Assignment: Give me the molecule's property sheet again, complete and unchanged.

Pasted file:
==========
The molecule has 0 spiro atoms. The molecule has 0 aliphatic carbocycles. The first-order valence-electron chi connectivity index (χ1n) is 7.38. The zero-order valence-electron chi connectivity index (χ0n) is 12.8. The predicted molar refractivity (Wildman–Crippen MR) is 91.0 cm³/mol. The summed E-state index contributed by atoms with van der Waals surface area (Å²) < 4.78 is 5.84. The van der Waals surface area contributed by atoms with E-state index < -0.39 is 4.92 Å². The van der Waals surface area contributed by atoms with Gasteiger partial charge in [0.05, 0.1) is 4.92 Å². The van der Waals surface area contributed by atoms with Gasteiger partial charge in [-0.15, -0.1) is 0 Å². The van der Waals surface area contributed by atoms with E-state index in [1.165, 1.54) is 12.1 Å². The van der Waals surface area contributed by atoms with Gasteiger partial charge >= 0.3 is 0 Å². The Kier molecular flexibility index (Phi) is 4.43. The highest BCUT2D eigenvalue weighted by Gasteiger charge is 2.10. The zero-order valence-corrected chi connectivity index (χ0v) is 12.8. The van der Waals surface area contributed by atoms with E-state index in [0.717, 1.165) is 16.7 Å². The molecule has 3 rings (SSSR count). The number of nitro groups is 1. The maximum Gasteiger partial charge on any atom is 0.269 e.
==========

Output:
The molecule has 0 spiro atoms. The molecule has 0 aliphatic carbocycles. The first-order valence-electron chi connectivity index (χ1n) is 7.38. The zero-order valence-electron chi connectivity index (χ0n) is 12.8. The predicted molar refractivity (Wildman–Crippen MR) is 91.0 cm³/mol. The summed E-state index contributed by atoms with van der Waals surface area (Å²) < 4.78 is 5.84. The van der Waals surface area contributed by atoms with E-state index < -0.39 is 4.92 Å². The van der Waals surface area contributed by atoms with Gasteiger partial charge in [0.05, 0.1) is 4.92 Å². The van der Waals surface area contributed by atoms with Gasteiger partial charge in [-0.15, -0.1) is 0 Å². The van der Waals surface area contributed by atoms with E-state index in [1.165, 1.54) is 12.1 Å². The van der Waals surface area contributed by atoms with Gasteiger partial charge >= 0.3 is 0 Å². The Kier molecular flexibility index (Phi) is 4.43. The highest BCUT2D eigenvalue weighted by Gasteiger charge is 2.10. The zero-order valence-corrected chi connectivity index (χ0v) is 12.8. The van der Waals surface area contributed by atoms with E-state index in [0.717, 1.165) is 16.7 Å². The molecule has 3 rings (SSSR count). The number of nitro groups is 1. The maximum Gasteiger partial charge on any atom is 0.269 e.